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The Memory Shall Be Ours:
Celebrating Memorial Day

For many students, Memorial Day merely marks the beginning of summer fun. This year, introduce them to the true meaning of the holiday, and provide them with a glimpse into the lives of the men and women it honors. Included: An Internet Treasure Hunt plus Web-based activities for learning about and celebrating Memorial Day!

To help your students celebrate Memorial Day with a deeper understanding of its history and importance, you might begin by sharing these lines, from Henry Wadsworth Longfellow, about soldiers who died in battle:

Your silent tents of green
We deck with fragrant flowers;
Yours has the suffering been,
The memory shall be ours.

Invite students to discuss the meaning of the poem and why it is important to remember the men and women who have died fighting for our country. After talking about that, you might then introduce the Memorial Day Internet Treasure Hunt that follows.

Teachers of younger students can easily use the Web sites and adapt the questions that follow.

The class activities that accompany this hunt can be adapted for use with students of all ages. Some make excellent activities for independent or small group exploration; others will make valuable whole-class activities.


Challenge students to use the Web resources listed below to learn more about the history of Memorial Day.

Click here for an Answer Key to the Treasure Hunt questions.

  1. Web resource: Memorial Day at

    When and why do we celebrate Memorial Day?

  2. Web resource: Seneca County Memorial Day at

    By what name was Memorial Day known when the first Memorial Day Order (General Order No. 11) was issued?

  3. Web resource: Flag Folding at

    When the U.S. flag is properly folded, what shape it it?

  4. Web resource: Americans Killed in Action at

    In which war was the greatest number of American soldiers killed? _______________________________________________

  5. Web resource: Weldon McCoy Barr at

    On what date did Sergeant Weldon McCoy Barr record in his diary the signing of the armistice that ended WWI?

  6. Web resource: Women Veterans at

    About how many U.S. women veterans are there?

  7. Web resource: "The Wall" at

    Who designed the Vietnam Veterans Memorial in Washington, D.C.?

  8. Web resource: Memorial Day Quotes on War and Peace at

    According to St. Augustine, what is the purpose of all war?


Challenge students to use the Web or library resources to match each of the songs below with the 20th-century conflict that it is associated with:
"White Cliffs of Dover"
"Tie a Yellow Ribbon"
"Over There"
"Where Have All the Flowers Gone?"
Answers: "White Cliffs of Dover" (WWII); "Tie a Yellow Ribbon" (Desert Storm); "Over There" (WWI); "Where Have All the Flowers Gone?" (Vietnam).

Have students read the diary of Weldon McCoy Barr and the words of other WWI soldiers, such as Harold Speakman, or the Spruce Soldiers. Then ask students to imagine they are soldiers far from home and to write letters describing their thoughts about serving their country.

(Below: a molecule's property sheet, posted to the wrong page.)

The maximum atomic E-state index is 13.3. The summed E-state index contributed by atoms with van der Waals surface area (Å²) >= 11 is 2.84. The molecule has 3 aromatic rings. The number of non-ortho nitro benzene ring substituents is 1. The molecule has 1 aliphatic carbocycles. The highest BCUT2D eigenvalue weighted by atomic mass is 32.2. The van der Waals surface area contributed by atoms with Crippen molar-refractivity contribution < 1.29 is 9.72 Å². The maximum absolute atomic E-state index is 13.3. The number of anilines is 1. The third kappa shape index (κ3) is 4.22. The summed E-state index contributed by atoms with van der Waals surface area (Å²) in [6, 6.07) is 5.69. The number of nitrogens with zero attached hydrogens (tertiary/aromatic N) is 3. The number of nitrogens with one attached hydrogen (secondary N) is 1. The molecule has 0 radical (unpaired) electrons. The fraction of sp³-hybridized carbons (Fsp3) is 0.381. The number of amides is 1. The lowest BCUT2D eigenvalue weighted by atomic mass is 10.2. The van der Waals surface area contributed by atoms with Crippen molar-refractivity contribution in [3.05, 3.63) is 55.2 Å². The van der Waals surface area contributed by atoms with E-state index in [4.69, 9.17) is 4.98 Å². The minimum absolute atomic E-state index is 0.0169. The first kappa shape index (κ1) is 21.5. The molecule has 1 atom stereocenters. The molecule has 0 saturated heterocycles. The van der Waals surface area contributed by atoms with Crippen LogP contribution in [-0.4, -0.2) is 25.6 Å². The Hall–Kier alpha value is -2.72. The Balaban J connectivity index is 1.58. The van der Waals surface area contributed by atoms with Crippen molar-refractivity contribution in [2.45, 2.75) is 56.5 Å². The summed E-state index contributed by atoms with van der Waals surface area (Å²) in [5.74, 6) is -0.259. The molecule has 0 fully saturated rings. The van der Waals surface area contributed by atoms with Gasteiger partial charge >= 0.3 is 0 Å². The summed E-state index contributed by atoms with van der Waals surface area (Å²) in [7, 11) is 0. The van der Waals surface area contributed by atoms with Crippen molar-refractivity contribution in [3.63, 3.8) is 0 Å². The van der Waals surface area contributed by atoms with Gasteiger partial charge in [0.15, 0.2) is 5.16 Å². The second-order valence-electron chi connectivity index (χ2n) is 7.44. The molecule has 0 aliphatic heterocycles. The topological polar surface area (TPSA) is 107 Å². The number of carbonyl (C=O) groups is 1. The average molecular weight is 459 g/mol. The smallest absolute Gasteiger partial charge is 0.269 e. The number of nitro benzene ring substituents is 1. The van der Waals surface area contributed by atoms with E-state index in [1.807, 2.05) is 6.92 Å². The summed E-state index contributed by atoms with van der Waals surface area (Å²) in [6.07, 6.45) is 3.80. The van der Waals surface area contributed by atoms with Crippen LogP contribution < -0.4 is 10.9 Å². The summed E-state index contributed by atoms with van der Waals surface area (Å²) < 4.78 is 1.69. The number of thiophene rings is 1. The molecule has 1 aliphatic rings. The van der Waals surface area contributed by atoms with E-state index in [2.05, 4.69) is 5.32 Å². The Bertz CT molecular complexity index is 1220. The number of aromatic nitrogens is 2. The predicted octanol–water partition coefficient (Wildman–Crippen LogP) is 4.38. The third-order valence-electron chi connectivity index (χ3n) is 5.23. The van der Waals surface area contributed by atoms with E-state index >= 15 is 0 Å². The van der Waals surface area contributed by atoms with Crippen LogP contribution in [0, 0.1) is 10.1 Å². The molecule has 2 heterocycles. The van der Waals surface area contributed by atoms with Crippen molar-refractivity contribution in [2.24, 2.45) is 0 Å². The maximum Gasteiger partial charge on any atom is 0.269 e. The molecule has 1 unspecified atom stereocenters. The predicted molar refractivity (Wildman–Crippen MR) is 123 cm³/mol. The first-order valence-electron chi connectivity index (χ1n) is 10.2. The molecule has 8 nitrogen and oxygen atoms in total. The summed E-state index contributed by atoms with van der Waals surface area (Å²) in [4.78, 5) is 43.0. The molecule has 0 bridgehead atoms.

Students can use the resources found at the Women Veterans Web page to create a graph showing the number of U.S. women who served during each conflict.

Have students read General John A. Logan's Memorial Day Order (establishing the very first Decoration Day celebration) and write an essay telling what Memorial Day means to them.

Invite students to take part in a role play about a controversial Vietnam mural.

Students can study the Powers of Persuasion -- Poster Art from World War II to learn how propaganda was used to promote patriotism during WWII. Then they can create posters promoting peace.

Ask each student to choose one of the women mentioned in the resources on the Women Veterans site, research her life, and write a biography about her.


Have students complete the sentence Patriotism is ____. Combine their responses in a class book with the same title.

Arrange for students to interview veterans to learn about more recent wartime experiences. Contact the Department of Veterans Affairs for help in locating veterans.

Display a large world map, and ask students to point out the places where Americans have fought and died. (This information is available on the Americans Killed in Action Web page and many others.)

Find out what Memorial Day events are scheduled in your area, and share with your class what you will do to celebrate the day.

Ask students to explore Monuments to Women Warriors, Women in Military Service for America Memorial, and Women Veterans and make a list of the ways in which women have served during wartime.

Invite students to explore Vietnam Veterans Memorials Around the World and design a Vietnam memorial for your city or town.


Memorial Day Web Sites
This site provides links to a number of sites related to Memorial Day. Themes of the sites include war, peace, memorials, literature, and quotes.

Memorial Day Resource Guide
Find many, varied links here with information relevant to Memorial Day.


Article by Linda Starr
Education World®
Copyright © 2010, 2015 Education World

Updated 11/11/2014